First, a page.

Palumbo FS, Pitarresi G, Fiorica C, Rigogliuso S, Ghersi G, Giammona G (2013) Mater Sci Eng C 33(5):2541CrossRefGoogle Scholar
  17. 17.
    Cheng Y, Nada AA, Valmikinathan CM, Lee P, Liang D, Yu X, Kumbar SG (2014) J Appl Polym Sci 131(4):39934Google Scholar
  18. 18.
    Filion TM, Kutikov A, Song J (2011) Med Chem Lett 21(17):5067CrossRefGoogle Scholar
  19. 19.
    Raemdonck K, Martens TF, Braeckmans K, Demeester J, De Smedt SC (2013) Adv Drug Deliv Rev 65(9):1123CrossRefGoogle Scholar
  20. 20.
    Ruas-Madiedo P, Tuinier R, Kanning M, Zoon P (2002) Int Dairy J 12:689CrossRefGoogle Scholar
  21. 21.
    Srinivasa PC, Tharanathan RN (2007) Food Rev Int 23:53CrossRefGoogle Scholar
  22. 22.
    Campos CA, Gerschenson LN, Flores SK (2011) Food Bioprocess Technol 4:849CrossRefGoogle Scholar
  23. 23.
    Van den Broek LAM, Knoop RJI, Kappen FHJ, Boeriu CG (2015) Carbohydr Polym 116:237CrossRefGoogle Scholar
  24. 24.
    Avella M, de Vlieger JJ, Errico ME, Fischer S, Vacca P, Volpe MG (2005) Food Chem 93:467CrossRefGoogle Scholar
  25. 25.
    Cerqueira MA, Bourbon AI, Pinheiro AC, Martins JT, B.W.S. Souza, Teixeira JA, Vicente AA (2011) Trends Food Sci Technol 22:662CrossRefGoogle Scholar
  26. 26.
    Rodriguez SB, Ghosh, R. Jeng, Sain M (2010) J Polym Environ 18:430CrossRefGoogle Scholar
  27. 27.
    Banerjee A, Bandyopadhyay R (2016) Int J Biol Macromolec 87:295CrossRefGoogle Scholar
  28. 28.
    Selbmann L, Stingle F, Petruccioli M (2003) Antonie Van Leeuwenhoek 84(2003):135CrossRefGoogle Scholar
  29. 29.
    Huang R, Jeng, Sain M, Saville B, Hubbes M (2007) BioResources 1(2):257Google Scholar
  30. 30.
    Cerning J (1990) FEMS Microbiol Lett 87:113CrossRefGoogle Scholar
  31. 31.
    Patel K, Michaud P, Singhania RR, Soccol CR, Pandey A (2010) Food Technol Biotechnol 48(4):451Google Scholar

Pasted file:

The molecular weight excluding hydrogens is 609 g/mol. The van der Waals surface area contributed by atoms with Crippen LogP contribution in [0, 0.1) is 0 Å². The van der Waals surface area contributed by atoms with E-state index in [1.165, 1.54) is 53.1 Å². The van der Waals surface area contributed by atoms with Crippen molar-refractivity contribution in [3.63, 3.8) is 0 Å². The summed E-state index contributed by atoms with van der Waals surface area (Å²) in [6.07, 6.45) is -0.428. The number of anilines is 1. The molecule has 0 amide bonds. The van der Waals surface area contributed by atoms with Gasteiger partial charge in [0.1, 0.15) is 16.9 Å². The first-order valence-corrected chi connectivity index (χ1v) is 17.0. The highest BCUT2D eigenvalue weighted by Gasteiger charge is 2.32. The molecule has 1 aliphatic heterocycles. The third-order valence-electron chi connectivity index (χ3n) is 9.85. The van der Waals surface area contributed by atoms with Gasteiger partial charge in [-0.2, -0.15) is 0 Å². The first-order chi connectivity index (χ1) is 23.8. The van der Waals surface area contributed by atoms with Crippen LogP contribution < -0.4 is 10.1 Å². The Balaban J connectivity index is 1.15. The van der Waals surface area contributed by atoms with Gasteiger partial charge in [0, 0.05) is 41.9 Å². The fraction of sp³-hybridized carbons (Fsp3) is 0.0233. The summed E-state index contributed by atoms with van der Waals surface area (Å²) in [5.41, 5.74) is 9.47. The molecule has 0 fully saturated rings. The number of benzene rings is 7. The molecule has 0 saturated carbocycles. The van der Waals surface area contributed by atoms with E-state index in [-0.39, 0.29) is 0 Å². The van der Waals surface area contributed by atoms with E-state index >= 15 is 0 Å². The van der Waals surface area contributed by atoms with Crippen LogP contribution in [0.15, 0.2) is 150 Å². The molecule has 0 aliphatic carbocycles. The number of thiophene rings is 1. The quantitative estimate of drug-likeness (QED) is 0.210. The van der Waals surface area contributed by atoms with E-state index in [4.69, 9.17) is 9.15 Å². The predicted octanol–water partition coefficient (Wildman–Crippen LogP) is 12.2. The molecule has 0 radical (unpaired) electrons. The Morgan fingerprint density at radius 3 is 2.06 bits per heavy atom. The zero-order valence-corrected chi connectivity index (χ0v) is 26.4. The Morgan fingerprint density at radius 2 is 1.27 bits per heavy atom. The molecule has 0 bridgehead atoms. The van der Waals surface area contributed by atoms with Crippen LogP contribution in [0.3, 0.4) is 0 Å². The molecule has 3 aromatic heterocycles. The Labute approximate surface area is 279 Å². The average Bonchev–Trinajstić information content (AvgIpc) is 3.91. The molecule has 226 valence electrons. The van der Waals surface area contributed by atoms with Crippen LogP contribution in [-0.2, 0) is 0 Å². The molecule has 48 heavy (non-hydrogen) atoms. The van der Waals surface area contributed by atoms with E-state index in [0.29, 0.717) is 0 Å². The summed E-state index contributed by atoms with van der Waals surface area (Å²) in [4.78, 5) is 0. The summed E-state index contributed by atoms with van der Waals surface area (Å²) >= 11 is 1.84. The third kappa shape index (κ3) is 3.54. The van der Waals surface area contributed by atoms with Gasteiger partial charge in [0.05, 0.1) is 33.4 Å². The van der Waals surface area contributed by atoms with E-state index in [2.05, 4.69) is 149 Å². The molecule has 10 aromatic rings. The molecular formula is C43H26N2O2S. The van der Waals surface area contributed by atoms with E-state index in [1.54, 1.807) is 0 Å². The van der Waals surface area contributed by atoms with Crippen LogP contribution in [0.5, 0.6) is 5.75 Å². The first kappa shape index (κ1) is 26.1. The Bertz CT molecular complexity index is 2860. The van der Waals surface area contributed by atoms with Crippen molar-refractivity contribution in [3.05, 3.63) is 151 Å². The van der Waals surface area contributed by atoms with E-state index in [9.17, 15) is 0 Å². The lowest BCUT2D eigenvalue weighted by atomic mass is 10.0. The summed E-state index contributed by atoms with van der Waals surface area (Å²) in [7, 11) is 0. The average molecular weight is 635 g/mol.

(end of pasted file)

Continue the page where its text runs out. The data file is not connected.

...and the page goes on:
32. 32.
    Bandyopadhyay-Ghosh S, Jeng R, Mukherjee J, Sain M (2010) J Polym Environ 18:231CrossRefGoogle Scholar
  33. 33.
    Maron M, Ames BN (1983) Mut Res 113:173CrossRefGoogle Scholar
  34. 34.
    Benhamou N, Lafontaine JG, Joly JR, Ouellette GB (1985) Can J Bot 63:1185CrossRefGoogle Scholar
  35. 35.
    Beckman H (1956) Phytopathology 46:605Google Scholar
  36. 36.
    Brasier CM (1979) Nature 281:78CrossRefGoogle Scholar
  37. 37.
    Miller HJ, Elgersma DM (1976) Neth J Plant Pathol 82:51CrossRefGoogle Scholar
  38. 38.
    Svaldi R, Elgersma DM (1982) Eur J Forest Pathol 12:29CrossRefGoogle Scholar
  39. 39.
    Wetzel L, Shi Y-C, Schmidt U (2010) Vib Spectrosc 53(1):173CrossRefGoogle Scholar
  40. 40.
    Guerrini A, Mazzotti, L. Boni, Pistocchi R (1998) Aquat Microb Ecol 15:247CrossRefGoogle Scholar
  41. 41.
    Grant A, Frison SL, Yeung J, Vasanthan T, Sporns P (2003) J Agric Food Chem 51(21):6137CrossRefGoogle Scholar
  42. 42.
    Laštovičková M, Mazanec K, Benkovská D, Bobál’ová J (2010) J Inst Brew 116:245CrossRefGoogle Scholar
  43. 43.
    Flückiger-Isler S, Baumeister M, Braun K, Gervais V, Hasler-Nguyen N, Reimann R, Van Gompel J, Wunderlich H-G, Engelhard G (2004) Mutat Res 558(1–2):181CrossRefGoogle Scholar
  44. 44.
    Chandrasekaran CV, Srikanth HS, Anand MS, Joshua Allan J, Hipolith Viji MM, Amit A (2013) Hum Exp Toxicol 32:992CrossRefGoogle Scholar
  45. 45.
    Sprague JB, Ramsay BA (1965) J Fish Res Board Can 22:425CrossRefGoogle Scholar
  46. 46.
    DEV L34-DIN EN ISO 11348, 1998, Beuth Verlag, Berlin, Germany.Google Scholar
  47. 47.
    la Farré M, Garc´ıa M-J, Tirapu L, Ginebreda A, Barceló D (2001) Anal Chim Acta 427:181CrossRefGoogle Scholar
  48. 48.
    Persoone B, Marsalek, Blinova I, Törökne A, Zarina D, Manusadzianas L, Naleczawecki G, Tofan L, Stepanova N, Tothova L, Kolar B (2003) Environ Toxicol 18:395CrossRefGoogle Scholar

Copyright information

© Springer Science+Business Media New York 2017

Authors and Affiliations

  1. 1.Centre for Bicomposites and Biomaterials ProcessingUniversity of TorontoTorontoCanada
  2. 2.University of GuelphGuelphCanada
  3. 3.Currently at Manipal University JaipurJaipurIndia

Personalised recommendations